The press took out of context comments by Britain’s foreign secretary about “proxy wars” waged by longtime ally Saudi Arabia, the Saudi foreign minister said yesterday, deeming the matter closed.
In a video reported last week, Boris Johnson at a conference in Rome accused Saudi Arabia and Iran of “puppeteering” and “playing proxy wars”.
A video of his comments was posted on the Guardian website.
“I have no doubt that his comments as reported in the press were misconstrued,” Saudi Foreign Minister Adel al-Jubeir told reporters at a joint news conference with Johnson in Riyadh.
“If you look at the actual video of what was said, it was not as implied in the press,” Jubeir said.
The British minister was on an official visit to the kingdom, during which he met Custodian of the Two Holy Mosques King Salman.
The Guardian report came on Thursday, a day after British Prime Minister Theresa May attended a summit with the leaders of Saudi Arabia and other Gulf states in Bahrain.
Downing Street had to pull Johnson back into line, saying the comments reflected his “personal position”.
“There are no mixed messages that we are getting from Britain,” Jubeir said, noting that Saudi-British ties go back more than a century.
“We don’t have any doubt in where Britain stands, and Britain has no doubt in where we stand,” he said as Johnson sounded agreement.
“I believe that the matter is closed,” the Saudi minister said.
Johnson thanked Jubeir for his comments.
A former mayor of London less than six months into his ministerial job, Johnson is a colourful and captivating speaker who has made a series of diplomatic blunders.
Asked at the press conference if he would apologise, Johnson said he was “here to emphasise the friendship” between the two countries.
But he added: “We believe in a candour in our relationship”, emphasising the word “candour”.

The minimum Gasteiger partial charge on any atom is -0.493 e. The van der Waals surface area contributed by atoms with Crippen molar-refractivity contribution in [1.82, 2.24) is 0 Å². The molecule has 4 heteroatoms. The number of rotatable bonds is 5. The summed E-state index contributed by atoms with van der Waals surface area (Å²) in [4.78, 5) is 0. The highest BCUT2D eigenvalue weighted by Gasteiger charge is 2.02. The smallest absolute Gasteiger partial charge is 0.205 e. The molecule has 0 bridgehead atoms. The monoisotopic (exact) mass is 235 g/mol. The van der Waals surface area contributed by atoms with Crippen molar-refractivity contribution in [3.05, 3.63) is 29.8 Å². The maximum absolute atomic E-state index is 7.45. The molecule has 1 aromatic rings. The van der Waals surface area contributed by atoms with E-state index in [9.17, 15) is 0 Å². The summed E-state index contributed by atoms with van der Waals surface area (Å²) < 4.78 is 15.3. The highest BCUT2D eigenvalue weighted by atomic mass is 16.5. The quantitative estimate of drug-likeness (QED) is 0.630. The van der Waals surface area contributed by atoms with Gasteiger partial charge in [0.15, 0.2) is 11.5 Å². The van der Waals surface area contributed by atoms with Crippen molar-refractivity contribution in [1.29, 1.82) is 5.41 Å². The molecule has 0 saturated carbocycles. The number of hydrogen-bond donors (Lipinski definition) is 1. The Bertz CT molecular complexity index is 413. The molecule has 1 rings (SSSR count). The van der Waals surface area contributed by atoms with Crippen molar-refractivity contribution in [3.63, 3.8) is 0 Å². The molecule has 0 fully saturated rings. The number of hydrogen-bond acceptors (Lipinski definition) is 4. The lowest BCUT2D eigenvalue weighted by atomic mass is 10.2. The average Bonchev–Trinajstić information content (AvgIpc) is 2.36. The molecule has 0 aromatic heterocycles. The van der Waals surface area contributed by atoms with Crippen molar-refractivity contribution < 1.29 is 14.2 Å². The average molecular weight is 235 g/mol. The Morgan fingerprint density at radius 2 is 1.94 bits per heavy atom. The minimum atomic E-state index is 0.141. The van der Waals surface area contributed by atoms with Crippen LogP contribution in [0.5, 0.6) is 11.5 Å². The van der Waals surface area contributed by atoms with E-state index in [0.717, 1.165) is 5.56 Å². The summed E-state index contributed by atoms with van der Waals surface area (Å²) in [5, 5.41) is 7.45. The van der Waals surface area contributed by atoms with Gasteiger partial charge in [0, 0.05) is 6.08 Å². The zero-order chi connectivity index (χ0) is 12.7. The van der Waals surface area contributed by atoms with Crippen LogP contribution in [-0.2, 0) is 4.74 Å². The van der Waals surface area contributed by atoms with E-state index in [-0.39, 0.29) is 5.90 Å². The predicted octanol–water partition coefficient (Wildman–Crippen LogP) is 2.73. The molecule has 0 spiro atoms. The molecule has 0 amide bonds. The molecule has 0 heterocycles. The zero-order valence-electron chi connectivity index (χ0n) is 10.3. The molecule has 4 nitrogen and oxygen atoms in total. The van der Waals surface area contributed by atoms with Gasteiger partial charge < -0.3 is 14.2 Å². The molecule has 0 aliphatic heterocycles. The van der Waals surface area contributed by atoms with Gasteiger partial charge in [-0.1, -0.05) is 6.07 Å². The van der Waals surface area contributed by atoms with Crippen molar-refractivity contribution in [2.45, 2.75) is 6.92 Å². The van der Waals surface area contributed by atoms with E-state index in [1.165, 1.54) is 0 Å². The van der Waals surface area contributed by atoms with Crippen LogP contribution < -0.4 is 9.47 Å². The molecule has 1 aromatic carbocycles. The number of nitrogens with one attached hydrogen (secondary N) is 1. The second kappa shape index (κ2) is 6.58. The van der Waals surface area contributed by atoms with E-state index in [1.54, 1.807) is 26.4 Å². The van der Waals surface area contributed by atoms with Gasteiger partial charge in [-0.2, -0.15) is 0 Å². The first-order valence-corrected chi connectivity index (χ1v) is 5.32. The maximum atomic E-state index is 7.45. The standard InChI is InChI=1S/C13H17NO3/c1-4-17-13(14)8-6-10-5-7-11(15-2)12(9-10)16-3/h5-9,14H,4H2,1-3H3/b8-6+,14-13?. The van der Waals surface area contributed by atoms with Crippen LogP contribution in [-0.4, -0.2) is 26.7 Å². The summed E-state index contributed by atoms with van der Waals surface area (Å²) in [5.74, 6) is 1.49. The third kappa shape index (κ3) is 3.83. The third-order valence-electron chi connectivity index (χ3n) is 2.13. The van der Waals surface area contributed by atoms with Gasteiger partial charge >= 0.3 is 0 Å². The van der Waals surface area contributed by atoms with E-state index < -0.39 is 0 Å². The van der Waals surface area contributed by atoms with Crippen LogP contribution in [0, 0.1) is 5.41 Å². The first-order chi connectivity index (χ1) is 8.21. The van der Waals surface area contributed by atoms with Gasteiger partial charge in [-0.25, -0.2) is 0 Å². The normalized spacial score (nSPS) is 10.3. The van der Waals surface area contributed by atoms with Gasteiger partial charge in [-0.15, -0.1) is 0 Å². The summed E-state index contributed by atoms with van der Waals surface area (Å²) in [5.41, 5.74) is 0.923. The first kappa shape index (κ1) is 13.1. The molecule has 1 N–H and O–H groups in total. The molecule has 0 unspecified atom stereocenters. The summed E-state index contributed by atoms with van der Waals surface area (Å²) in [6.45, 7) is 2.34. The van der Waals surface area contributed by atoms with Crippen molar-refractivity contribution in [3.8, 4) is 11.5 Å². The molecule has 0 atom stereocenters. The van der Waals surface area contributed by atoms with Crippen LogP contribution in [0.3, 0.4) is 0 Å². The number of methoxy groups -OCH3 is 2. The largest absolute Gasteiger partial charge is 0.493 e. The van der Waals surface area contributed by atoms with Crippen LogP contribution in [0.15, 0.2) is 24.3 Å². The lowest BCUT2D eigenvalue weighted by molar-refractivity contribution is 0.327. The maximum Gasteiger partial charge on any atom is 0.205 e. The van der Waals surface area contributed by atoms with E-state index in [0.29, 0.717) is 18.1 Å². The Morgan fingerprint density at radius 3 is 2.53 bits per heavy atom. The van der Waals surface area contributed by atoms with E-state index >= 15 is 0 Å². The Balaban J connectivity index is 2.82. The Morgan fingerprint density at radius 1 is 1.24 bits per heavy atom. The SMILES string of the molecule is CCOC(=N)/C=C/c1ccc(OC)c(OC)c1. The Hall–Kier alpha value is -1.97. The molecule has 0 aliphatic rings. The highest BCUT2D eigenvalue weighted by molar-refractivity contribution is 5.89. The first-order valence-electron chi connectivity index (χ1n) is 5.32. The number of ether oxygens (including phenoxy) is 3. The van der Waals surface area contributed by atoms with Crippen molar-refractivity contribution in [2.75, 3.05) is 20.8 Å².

“And now, if you don’t mind, is the time for us to talk about the positive things that we’re doing together,” Johnson continued.
May and the Gulf leaders agreed at their Bahrain summit to form a “strategic partnership” to foster defence and other ties.
Saudi Arabia and Iran support opposite sides of the war in Syria and also in Yemen, where Riyadh has since March last year led a coalition campaign against Iran-backed Houthi rebels.
On Saturday, Tehran summoned the British ambassador to protest against “interference” by May, over comments she made at the GCC summit.
She said her country would help “push back against Iran’s aggressive regional actions”.
In a joint statement, GCC states and Britain said that they “oppose and will work together to counter Iran’s destabilising activities”.
Iran and Britain reopened their respective embassies in 2015 following an international agreement to curb Iran’s nuclear programme in exchange for the lifting of sanctions.
Johnson yesterday echoed May’s comments supporting the agreement with Iran, while also cautioning that the world needs to be “clear-eyed” and vigilant about Iran’s role in the region.
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